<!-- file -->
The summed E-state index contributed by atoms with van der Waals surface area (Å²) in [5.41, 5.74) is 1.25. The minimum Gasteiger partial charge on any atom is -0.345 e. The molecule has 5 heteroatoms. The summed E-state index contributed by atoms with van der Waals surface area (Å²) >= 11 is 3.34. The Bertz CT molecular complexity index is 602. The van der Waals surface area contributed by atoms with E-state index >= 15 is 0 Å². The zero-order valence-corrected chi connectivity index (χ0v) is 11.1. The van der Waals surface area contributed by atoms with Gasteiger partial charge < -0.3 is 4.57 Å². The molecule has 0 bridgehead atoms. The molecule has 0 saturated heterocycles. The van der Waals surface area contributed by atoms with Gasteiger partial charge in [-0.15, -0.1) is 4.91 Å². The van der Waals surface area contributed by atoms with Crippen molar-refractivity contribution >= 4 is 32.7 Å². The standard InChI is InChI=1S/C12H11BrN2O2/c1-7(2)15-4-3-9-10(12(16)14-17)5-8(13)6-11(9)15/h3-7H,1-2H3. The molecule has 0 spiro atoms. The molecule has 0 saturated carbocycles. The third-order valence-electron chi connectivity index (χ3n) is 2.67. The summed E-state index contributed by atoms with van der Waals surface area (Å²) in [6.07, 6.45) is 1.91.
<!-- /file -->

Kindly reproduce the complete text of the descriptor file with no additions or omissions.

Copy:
The summed E-state index contributed by atoms with van der Waals surface area (Å²) in [5.41, 5.74) is 1.25. The minimum Gasteiger partial charge on any atom is -0.345 e. The molecule has 5 heteroatoms. The summed E-state index contributed by atoms with van der Waals surface area (Å²) >= 11 is 3.34. The Bertz CT molecular complexity index is 602. The van der Waals surface area contributed by atoms with E-state index >= 15 is 0 Å². The zero-order valence-corrected chi connectivity index (χ0v) is 11.1. The van der Waals surface area contributed by atoms with Gasteiger partial charge < -0.3 is 4.57 Å². The molecule has 0 bridgehead atoms. The molecule has 0 saturated heterocycles. The van der Waals surface area contributed by atoms with Gasteiger partial charge in [-0.15, -0.1) is 4.91 Å². The van der Waals surface area contributed by atoms with Crippen molar-refractivity contribution >= 4 is 32.7 Å². The standard InChI is InChI=1S/C12H11BrN2O2/c1-7(2)15-4-3-9-10(12(16)14-17)5-8(13)6-11(9)15/h3-7H,1-2H3. The molecule has 0 spiro atoms. The molecule has 0 saturated carbocycles. The third-order valence-electron chi connectivity index (χ3n) is 2.67. The summed E-state index contributed by atoms with van der Waals surface area (Å²) in [6.07, 6.45) is 1.91.